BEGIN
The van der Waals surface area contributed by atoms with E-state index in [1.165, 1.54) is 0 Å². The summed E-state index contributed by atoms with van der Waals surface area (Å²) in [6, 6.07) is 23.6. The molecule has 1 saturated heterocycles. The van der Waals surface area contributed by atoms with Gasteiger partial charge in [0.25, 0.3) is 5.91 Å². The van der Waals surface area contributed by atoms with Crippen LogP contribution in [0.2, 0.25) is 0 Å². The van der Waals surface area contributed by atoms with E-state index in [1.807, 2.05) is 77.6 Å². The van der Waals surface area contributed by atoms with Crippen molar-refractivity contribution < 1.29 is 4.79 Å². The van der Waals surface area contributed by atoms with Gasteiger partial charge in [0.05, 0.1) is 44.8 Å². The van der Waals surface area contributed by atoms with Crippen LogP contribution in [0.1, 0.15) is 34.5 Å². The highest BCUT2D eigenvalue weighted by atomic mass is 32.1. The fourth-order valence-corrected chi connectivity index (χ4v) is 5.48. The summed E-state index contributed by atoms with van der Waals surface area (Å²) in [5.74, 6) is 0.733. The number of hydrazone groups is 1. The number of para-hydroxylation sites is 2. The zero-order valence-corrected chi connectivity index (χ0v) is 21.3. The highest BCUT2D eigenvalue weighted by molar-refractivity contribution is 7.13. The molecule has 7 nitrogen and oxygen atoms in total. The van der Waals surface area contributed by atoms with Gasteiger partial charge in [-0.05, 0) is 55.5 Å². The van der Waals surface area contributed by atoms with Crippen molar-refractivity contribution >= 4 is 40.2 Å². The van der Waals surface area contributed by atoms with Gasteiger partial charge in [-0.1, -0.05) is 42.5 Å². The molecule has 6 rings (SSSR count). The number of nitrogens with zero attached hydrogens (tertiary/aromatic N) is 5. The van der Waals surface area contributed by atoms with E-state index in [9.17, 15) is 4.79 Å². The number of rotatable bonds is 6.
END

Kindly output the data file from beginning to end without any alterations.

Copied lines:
The van der Waals surface area contributed by atoms with E-state index in [1.165, 1.54) is 0 Å². The summed E-state index contributed by atoms with van der Waals surface area (Å²) in [6, 6.07) is 23.6. The molecule has 1 saturated heterocycles. The van der Waals surface area contributed by atoms with Gasteiger partial charge in [0.25, 0.3) is 5.91 Å². The van der Waals surface area contributed by atoms with Crippen LogP contribution in [0.2, 0.25) is 0 Å². The van der Waals surface area contributed by atoms with E-state index in [1.807, 2.05) is 77.6 Å². The van der Waals surface area contributed by atoms with Crippen molar-refractivity contribution < 1.29 is 4.79 Å². The van der Waals surface area contributed by atoms with Gasteiger partial charge in [0.05, 0.1) is 44.8 Å². The van der Waals surface area contributed by atoms with Crippen LogP contribution in [0.1, 0.15) is 34.5 Å². The highest BCUT2D eigenvalue weighted by atomic mass is 32.1. The fourth-order valence-corrected chi connectivity index (χ4v) is 5.48. The summed E-state index contributed by atoms with van der Waals surface area (Å²) in [5.74, 6) is 0.733. The number of hydrazone groups is 1. The number of para-hydroxylation sites is 2. The zero-order valence-corrected chi connectivity index (χ0v) is 21.3. The highest BCUT2D eigenvalue weighted by molar-refractivity contribution is 7.13. The molecule has 7 nitrogen and oxygen atoms in total. The van der Waals surface area contributed by atoms with Gasteiger partial charge in [-0.05, 0) is 55.5 Å². The van der Waals surface area contributed by atoms with Crippen molar-refractivity contribution >= 4 is 40.2 Å². The van der Waals surface area contributed by atoms with Gasteiger partial charge in [-0.1, -0.05) is 42.5 Å². The molecule has 6 rings (SSSR count). The number of nitrogens with zero attached hydrogens (tertiary/aromatic N) is 5. The van der Waals surface area contributed by atoms with E-state index in [9.17, 15) is 4.79 Å². The number of rotatable bonds is 6.